Prince William has, once again, lammed into the illegal wildlife trade.
A new film, The Last Animals, shows the prince discussing the deaths of rangers trying to protect elephants and rhinos.
It is already working. China has reversed a controversial decision to lift a 25-year-old ban on the use of tiger and rhino parts in science and traditional medicine following pressure, including this film.
Three strict bans – the import and export of rhinos, tigers and their by-products, the sale, purchase, transport, carrying and mailing of rhinos, tigers and their by-products and the use of rhino horns and tiger bones in medicine – will remain in force, a senior official from the State Council, China’s cabinet, said in a statement
The Last Animals film, which first premiered at the Tribeca Film Festival in 2017 and is now available on VOD in Canada, Australia, Ireland and the UK, documents the decimation of Africa’s wildlife by ruthless gangs and traces the killing from the savannahs of Africa to the consumers in Asia and around the world.
The Duke of Cambridge, who last month said it was “heartbreaking” that elephants, rhinos and tigers could be gone from the wild forever by the time his three children are grown up, appears in a segment of the film that explores the 2015 murders of a local army colonel and three rangers, all of whom were killed by poachers in Garamba Wildlife Park in the Democratic Republic of Congo.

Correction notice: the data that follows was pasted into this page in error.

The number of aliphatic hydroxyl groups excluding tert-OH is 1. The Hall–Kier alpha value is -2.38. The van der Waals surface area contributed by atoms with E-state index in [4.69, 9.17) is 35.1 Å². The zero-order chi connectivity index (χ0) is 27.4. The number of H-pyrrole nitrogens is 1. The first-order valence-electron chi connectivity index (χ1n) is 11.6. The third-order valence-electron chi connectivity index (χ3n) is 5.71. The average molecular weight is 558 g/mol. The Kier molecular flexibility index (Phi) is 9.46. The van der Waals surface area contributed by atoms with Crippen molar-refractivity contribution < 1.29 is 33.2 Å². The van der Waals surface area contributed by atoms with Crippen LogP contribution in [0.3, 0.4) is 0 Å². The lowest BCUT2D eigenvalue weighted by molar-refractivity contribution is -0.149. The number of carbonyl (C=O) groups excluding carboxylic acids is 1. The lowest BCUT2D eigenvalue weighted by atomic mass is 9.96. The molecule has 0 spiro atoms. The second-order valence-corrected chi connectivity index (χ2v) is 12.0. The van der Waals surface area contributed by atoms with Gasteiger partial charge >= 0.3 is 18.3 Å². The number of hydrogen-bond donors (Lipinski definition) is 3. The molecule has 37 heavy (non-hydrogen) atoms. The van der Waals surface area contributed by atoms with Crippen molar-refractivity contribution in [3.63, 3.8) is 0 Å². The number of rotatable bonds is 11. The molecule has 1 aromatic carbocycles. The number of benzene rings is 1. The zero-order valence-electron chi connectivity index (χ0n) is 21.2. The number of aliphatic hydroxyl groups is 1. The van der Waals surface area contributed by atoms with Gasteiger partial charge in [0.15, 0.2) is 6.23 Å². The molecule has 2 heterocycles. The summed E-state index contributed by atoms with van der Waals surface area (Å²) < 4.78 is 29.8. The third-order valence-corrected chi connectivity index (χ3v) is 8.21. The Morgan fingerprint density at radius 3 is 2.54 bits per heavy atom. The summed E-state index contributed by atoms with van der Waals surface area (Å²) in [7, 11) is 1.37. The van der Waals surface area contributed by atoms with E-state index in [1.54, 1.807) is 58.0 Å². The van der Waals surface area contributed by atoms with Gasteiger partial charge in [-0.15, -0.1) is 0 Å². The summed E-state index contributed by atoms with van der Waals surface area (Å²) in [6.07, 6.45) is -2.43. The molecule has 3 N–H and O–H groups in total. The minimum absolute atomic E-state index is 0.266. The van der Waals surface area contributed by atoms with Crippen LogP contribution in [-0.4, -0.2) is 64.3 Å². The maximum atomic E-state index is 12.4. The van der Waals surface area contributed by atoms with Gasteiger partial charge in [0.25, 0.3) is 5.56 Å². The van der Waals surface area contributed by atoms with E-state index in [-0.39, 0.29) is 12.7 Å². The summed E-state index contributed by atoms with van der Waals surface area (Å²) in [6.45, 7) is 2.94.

“Over 1,000 rangers have been killed in the last 10 years. It makes you really angry. It makes you very sad,” William told filmmaker Kate Brooks. “We know where the wildlife are that are being poached. We know how the product is moved and we know where it ends up. You’ve got every possible bit of research and evidence you could need to fix this.”
“There’s no question that the Duke of Cambridge has played a critical role in raising awareness about the seriousness of this issue and also unified collective efforts through his passion and concern,” Brooks says.
As president of United for Wildlife, which brings together a coalition of campaigning groups, William has visited China and Vietnam to highlight the trade in areas where there is the most consumption. And he has spoken with Chinese President Xi Jinping and former President Barack Obama about the issue. Despite this progress, China announced last week that it has partially lifted its 25 years trade ban on rhino horn for medicinal purposes.
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